Named after the religious order that used to inhabit that area, the now famed covered market 'Marche des Capucins' is a sensory theme park. The noises, the smells, the stands of beautiful fruits and vegetables...maybe a local chef sighting as well?! It is best Wednesday-Sunday and often has seasonal finds that you cannot buy in other locations outside of the city, like wild garlic or cepes. When it first started in the 18th century, it was for the sale of cattle but over the next two centuries it morphed into what we see today. The covered roof was added in 1878 and still covers the 80 plus merchants inside.
One of my favorite things to do is simply walk aimlessly in cities. Saint Michel, which is the neighborhood around the Marche des Capucins in Bordeaux, is one of those lesser seen areas full of life! You'll find tajines, Halal butchers, Greek restaurants, upscale wine bars, historic churches, and picturesque facades. A unique multifaceted charm not yet uniformed by tourism.
Visiting Bordeaux during the Christmas holidays is charming, with the lights and decorations on the streets and the annual Christmas market. However, many Bordelaise go on holiday as well...so which restaurants are open between Christmas and New Years in Bordeaux? Check out our blog post with restaurants open and links to their websites or booking links.
Le Davoli (name derives from David, chef, and Olivier, sommelier) is a table Michelin rated restaurant in the Saint Pierre district of Bordeaux open since 2012. Offering a seasonal lunch menu of two courses for 30 EURO, they also offer evening menus from 49-68 EURO for three courses.
Villandraut is around an hour from Bordeaux, only accessible by car or bicycle, but full of history. The Chateau which dominates the center of town was built by Pope Clement V who was born in Villandraut. The Ciron River flows through, offering water activites in the summer, and a weekly Thursday market is a great way to take in the local culinary culture!
The massive pre-historic fish that once swam freely and abundantly through nearly all of the European rivers are now essentially extinct. You will never find wild sturgeon caviar anymore; it is all farmed (no matter what the label says). The lifestyle of the fish from wild to farm has apparently changed the flavor and texture of the product itself. While these two points can already vary between species, the Siberian/Baerii caviar tending to have a more earthy flavor with the Osetra leaning towards more oyster flavor for example, they are still very different from those who would remember caviar before the 1980's.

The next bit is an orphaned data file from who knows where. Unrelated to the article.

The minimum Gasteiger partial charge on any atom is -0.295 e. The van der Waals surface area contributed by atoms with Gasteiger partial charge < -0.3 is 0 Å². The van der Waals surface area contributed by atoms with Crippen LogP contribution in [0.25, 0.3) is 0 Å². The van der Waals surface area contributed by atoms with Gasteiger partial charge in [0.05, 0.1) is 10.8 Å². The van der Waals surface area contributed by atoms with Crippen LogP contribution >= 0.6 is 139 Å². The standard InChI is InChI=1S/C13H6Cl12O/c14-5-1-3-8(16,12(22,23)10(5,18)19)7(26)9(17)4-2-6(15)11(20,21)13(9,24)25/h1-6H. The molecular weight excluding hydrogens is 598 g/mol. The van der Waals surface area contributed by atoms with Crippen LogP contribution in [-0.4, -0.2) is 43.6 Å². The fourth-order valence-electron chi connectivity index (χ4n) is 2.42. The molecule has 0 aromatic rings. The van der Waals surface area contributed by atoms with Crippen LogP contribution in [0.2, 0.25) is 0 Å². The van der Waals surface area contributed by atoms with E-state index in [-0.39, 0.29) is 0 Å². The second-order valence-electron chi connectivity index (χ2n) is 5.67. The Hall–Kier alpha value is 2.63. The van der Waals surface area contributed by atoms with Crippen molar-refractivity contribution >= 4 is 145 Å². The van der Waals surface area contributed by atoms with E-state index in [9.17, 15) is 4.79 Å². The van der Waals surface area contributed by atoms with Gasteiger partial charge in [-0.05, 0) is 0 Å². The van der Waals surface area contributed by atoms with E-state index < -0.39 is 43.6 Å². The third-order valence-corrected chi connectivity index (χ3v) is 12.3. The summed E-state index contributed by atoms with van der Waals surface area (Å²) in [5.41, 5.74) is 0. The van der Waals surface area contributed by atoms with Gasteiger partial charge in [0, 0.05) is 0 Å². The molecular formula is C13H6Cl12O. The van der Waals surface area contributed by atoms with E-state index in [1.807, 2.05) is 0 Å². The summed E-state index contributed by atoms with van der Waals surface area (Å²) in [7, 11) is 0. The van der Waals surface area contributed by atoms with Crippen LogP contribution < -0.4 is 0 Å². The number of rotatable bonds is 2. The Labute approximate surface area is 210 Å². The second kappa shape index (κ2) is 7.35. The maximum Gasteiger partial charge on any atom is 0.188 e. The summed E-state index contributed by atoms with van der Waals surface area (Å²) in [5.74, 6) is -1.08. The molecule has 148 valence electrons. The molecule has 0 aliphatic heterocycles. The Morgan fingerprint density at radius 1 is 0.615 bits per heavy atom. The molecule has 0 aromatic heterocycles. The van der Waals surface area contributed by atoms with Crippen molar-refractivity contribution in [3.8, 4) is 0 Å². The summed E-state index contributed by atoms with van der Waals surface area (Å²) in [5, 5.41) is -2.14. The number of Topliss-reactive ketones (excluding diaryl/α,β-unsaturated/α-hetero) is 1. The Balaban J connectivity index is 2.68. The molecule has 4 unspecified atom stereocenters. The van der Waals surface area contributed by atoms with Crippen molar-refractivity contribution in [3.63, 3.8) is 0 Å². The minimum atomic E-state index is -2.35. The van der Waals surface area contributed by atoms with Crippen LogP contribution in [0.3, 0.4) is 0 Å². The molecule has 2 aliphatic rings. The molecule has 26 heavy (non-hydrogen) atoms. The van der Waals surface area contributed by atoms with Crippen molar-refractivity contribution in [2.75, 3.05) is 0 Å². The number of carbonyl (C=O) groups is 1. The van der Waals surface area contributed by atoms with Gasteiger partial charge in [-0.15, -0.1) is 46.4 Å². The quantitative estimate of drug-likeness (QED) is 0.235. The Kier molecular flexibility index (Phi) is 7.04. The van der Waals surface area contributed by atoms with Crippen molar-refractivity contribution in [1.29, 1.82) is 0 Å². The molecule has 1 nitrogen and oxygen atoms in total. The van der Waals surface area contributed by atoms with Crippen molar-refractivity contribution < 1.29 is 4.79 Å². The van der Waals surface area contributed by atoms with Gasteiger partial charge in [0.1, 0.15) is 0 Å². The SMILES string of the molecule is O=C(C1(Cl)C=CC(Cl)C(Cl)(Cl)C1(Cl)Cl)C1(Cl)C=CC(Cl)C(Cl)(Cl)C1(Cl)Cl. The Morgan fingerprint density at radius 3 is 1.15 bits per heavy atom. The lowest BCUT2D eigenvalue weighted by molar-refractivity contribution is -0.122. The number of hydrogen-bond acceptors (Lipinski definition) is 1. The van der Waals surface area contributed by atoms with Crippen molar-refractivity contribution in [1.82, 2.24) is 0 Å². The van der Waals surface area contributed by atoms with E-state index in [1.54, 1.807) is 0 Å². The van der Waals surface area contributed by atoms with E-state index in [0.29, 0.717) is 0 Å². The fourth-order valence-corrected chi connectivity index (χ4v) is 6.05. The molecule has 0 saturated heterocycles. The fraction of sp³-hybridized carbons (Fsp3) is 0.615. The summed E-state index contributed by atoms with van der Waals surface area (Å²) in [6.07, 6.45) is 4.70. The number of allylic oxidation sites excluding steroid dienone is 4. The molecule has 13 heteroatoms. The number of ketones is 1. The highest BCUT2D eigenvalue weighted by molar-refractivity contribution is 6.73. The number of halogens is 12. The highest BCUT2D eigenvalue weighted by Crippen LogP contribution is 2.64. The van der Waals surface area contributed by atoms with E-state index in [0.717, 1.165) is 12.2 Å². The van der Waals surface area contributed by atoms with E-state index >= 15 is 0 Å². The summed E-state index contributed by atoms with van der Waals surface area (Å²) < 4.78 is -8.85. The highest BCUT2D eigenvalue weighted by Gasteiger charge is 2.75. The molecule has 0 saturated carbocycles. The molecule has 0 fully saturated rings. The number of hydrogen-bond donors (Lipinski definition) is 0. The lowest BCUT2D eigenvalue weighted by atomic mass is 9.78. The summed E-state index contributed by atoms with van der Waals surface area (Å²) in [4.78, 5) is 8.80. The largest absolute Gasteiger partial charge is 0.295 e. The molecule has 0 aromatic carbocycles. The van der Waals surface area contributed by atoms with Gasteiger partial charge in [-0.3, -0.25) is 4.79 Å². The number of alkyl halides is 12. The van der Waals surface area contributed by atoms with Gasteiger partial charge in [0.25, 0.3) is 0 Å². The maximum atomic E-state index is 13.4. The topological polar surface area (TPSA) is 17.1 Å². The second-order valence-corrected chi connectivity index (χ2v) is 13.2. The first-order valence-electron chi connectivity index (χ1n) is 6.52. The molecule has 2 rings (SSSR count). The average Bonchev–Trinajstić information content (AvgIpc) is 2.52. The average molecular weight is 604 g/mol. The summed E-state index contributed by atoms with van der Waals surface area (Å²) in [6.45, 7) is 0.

While best used fresh - my ideal serving for cepes is to get really firm smaller ones, trim the ends and sear in a pan with olive oil then adding butter, minced garlic and parsley towards the end. These mushrooms are a great addition to risottos and meat jus for sauces. However, often you'll find you have found older cepe or just have too many and I find slicing them and freezing or dehydrating is the best way to reuse. I'm not a huge fan of the canned ones as they lose a lot of their texture. Making a dried mushroom powder to add to dishes for that extra umami flavor is also a great way to savor them year-round.
Travel tips from a travel planner on the best days to book tours, flights and restaurants. Vineyards in Bordeaux often take the weekends off and many restaurants will have great lunch menus at half the price of dinner. What to do and when to do it!
This summer being so hot, the classical whites and crement from Bordeaux were not really interesting to me. Petnat wines, or pétillant naturel, have really come along locally. What are they and where to find a really lovely petnat wine!
So many of us who love France and wine, will dream of spending a day harvesting grapes in one of the vineyards. Is this possible? Can I work on a vineyard if I'm a tourist? Where can I find harvest employment if I can legally work?